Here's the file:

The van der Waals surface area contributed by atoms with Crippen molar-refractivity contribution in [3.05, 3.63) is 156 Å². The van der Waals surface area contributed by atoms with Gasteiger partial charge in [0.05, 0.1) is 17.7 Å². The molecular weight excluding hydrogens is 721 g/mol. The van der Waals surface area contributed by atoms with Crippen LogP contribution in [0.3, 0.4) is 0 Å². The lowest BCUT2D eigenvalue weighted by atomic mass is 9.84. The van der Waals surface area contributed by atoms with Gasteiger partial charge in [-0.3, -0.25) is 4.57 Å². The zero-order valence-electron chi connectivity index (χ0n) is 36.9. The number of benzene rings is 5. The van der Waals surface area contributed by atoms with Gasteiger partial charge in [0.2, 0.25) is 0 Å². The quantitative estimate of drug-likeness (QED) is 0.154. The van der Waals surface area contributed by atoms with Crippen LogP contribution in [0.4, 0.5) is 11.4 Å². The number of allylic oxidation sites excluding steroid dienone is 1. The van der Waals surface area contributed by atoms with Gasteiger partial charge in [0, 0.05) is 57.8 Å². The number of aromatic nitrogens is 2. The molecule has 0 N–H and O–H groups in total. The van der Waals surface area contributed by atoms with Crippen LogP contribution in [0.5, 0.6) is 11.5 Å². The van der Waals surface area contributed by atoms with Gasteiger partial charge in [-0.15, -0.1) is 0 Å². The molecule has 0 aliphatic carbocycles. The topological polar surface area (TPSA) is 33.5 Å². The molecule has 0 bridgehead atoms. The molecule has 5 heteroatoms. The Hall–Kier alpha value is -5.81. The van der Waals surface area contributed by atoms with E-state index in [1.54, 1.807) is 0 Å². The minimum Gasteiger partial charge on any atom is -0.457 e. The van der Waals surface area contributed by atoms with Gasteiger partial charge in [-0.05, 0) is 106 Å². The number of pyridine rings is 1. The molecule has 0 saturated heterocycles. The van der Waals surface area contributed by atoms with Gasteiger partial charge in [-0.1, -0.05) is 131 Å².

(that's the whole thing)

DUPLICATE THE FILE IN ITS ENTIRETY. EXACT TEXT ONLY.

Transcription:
The van der Waals surface area contributed by atoms with Crippen molar-refractivity contribution in [3.05, 3.63) is 156 Å². The van der Waals surface area contributed by atoms with Gasteiger partial charge in [0.05, 0.1) is 17.7 Å². The molecular weight excluding hydrogens is 721 g/mol. The van der Waals surface area contributed by atoms with Crippen LogP contribution in [0.3, 0.4) is 0 Å². The lowest BCUT2D eigenvalue weighted by atomic mass is 9.84. The van der Waals surface area contributed by atoms with Gasteiger partial charge in [-0.3, -0.25) is 4.57 Å². The zero-order valence-electron chi connectivity index (χ0n) is 36.9. The number of benzene rings is 5. The van der Waals surface area contributed by atoms with Gasteiger partial charge in [0.2, 0.25) is 0 Å². The quantitative estimate of drug-likeness (QED) is 0.154. The van der Waals surface area contributed by atoms with Crippen LogP contribution in [0.4, 0.5) is 11.4 Å². The number of allylic oxidation sites excluding steroid dienone is 1. The van der Waals surface area contributed by atoms with Gasteiger partial charge in [0, 0.05) is 57.8 Å². The number of aromatic nitrogens is 2. The molecule has 0 N–H and O–H groups in total. The van der Waals surface area contributed by atoms with Crippen LogP contribution in [0.5, 0.6) is 11.5 Å². The van der Waals surface area contributed by atoms with Gasteiger partial charge in [-0.15, -0.1) is 0 Å². The molecule has 0 aliphatic carbocycles. The topological polar surface area (TPSA) is 33.5 Å². The molecule has 0 bridgehead atoms. The molecule has 5 heteroatoms. The Hall–Kier alpha value is -5.81. The van der Waals surface area contributed by atoms with E-state index in [1.54, 1.807) is 0 Å². The minimum Gasteiger partial charge on any atom is -0.457 e. The van der Waals surface area contributed by atoms with Gasteiger partial charge in [-0.05, 0) is 106 Å². The number of pyridine rings is 1. The molecule has 0 saturated heterocycles. The van der Waals surface area contributed by atoms with Gasteiger partial charge in [-0.1, -0.05) is 131 Å².